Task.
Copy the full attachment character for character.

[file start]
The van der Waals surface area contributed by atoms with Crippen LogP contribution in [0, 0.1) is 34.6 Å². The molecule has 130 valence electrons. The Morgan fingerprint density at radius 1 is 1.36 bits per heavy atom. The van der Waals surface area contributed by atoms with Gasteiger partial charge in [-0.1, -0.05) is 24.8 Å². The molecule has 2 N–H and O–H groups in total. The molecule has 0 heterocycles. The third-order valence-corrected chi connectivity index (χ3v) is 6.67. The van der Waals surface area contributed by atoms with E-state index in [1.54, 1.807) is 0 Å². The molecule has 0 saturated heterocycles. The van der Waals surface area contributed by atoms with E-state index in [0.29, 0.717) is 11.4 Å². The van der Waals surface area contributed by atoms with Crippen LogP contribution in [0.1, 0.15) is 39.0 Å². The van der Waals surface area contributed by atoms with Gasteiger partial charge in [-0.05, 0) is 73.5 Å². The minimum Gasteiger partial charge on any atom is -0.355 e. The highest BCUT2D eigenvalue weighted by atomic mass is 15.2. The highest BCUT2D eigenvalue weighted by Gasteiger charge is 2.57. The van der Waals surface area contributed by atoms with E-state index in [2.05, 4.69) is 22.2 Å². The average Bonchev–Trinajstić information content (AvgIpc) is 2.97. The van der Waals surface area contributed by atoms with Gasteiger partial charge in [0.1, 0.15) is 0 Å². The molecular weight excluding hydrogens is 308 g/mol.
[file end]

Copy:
The van der Waals surface area contributed by atoms with Crippen LogP contribution in [0, 0.1) is 34.6 Å². The molecule has 130 valence electrons. The Morgan fingerprint density at radius 1 is 1.36 bits per heavy atom. The van der Waals surface area contributed by atoms with Gasteiger partial charge in [-0.1, -0.05) is 24.8 Å². The molecule has 2 N–H and O–H groups in total. The molecule has 0 heterocycles. The third-order valence-corrected chi connectivity index (χ3v) is 6.67. The van der Waals surface area contributed by atoms with E-state index in [1.54, 1.807) is 0 Å². The molecule has 0 saturated heterocycles. The van der Waals surface area contributed by atoms with E-state index in [0.29, 0.717) is 11.4 Å². The van der Waals surface area contributed by atoms with Crippen LogP contribution in [0.1, 0.15) is 39.0 Å². The van der Waals surface area contributed by atoms with Gasteiger partial charge in [-0.05, 0) is 73.5 Å². The minimum Gasteiger partial charge on any atom is -0.355 e. The highest BCUT2D eigenvalue weighted by atomic mass is 15.2. The highest BCUT2D eigenvalue weighted by Gasteiger charge is 2.57. The van der Waals surface area contributed by atoms with E-state index in [2.05, 4.69) is 22.2 Å². The average Bonchev–Trinajstić information content (AvgIpc) is 2.97. The van der Waals surface area contributed by atoms with Gasteiger partial charge in [0.1, 0.15) is 0 Å². The molecular weight excluding hydrogens is 308 g/mol.